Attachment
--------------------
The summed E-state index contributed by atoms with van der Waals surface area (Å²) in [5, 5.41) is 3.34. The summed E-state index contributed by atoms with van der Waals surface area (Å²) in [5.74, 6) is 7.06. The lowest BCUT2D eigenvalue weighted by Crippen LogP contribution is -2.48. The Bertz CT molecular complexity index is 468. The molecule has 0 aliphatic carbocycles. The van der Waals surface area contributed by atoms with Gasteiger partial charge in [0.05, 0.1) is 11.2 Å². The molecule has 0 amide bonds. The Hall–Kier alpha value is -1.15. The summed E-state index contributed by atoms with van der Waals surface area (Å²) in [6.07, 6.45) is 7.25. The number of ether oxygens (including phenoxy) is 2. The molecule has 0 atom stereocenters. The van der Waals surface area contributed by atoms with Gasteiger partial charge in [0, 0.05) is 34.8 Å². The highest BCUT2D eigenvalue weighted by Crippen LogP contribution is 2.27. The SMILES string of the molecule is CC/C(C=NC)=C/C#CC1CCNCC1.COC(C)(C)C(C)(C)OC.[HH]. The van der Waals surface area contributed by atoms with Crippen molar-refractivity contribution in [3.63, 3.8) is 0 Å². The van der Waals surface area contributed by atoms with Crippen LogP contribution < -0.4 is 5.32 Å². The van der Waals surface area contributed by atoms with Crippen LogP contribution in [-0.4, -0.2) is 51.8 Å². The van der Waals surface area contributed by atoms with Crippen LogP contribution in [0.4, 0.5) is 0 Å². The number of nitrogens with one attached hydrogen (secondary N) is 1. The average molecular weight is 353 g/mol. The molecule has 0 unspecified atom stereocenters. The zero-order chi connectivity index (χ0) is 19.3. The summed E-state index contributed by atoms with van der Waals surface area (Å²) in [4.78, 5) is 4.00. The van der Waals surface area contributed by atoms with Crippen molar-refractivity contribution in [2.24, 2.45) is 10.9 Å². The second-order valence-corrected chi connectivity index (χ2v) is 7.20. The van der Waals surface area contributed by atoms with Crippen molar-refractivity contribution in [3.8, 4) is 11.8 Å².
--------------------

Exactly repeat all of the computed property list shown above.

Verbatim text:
The summed E-state index contributed by atoms with van der Waals surface area (Å²) in [5, 5.41) is 3.34. The summed E-state index contributed by atoms with van der Waals surface area (Å²) in [5.74, 6) is 7.06. The lowest BCUT2D eigenvalue weighted by Crippen LogP contribution is -2.48. The Bertz CT molecular complexity index is 468. The molecule has 0 aliphatic carbocycles. The van der Waals surface area contributed by atoms with Gasteiger partial charge in [0.05, 0.1) is 11.2 Å². The molecule has 0 amide bonds. The Hall–Kier alpha value is -1.15. The summed E-state index contributed by atoms with van der Waals surface area (Å²) in [6.07, 6.45) is 7.25. The number of ether oxygens (including phenoxy) is 2. The molecule has 0 atom stereocenters. The van der Waals surface area contributed by atoms with Gasteiger partial charge in [0, 0.05) is 34.8 Å². The highest BCUT2D eigenvalue weighted by Crippen LogP contribution is 2.27. The SMILES string of the molecule is CC/C(C=NC)=C/C#CC1CCNCC1.COC(C)(C)C(C)(C)OC.[HH]. The van der Waals surface area contributed by atoms with Crippen molar-refractivity contribution in [3.63, 3.8) is 0 Å². The van der Waals surface area contributed by atoms with Crippen LogP contribution < -0.4 is 5.32 Å². The van der Waals surface area contributed by atoms with Crippen LogP contribution in [-0.4, -0.2) is 51.8 Å². The van der Waals surface area contributed by atoms with Crippen LogP contribution in [0.4, 0.5) is 0 Å². The number of nitrogens with one attached hydrogen (secondary N) is 1. The average molecular weight is 353 g/mol. The molecule has 0 unspecified atom stereocenters. The zero-order chi connectivity index (χ0) is 19.3. The summed E-state index contributed by atoms with van der Waals surface area (Å²) in [4.78, 5) is 4.00. The van der Waals surface area contributed by atoms with Crippen molar-refractivity contribution in [2.24, 2.45) is 10.9 Å². The second-order valence-corrected chi connectivity index (χ2v) is 7.20. The van der Waals surface area contributed by atoms with Crippen molar-refractivity contribution in [3.8, 4) is 11.8 Å².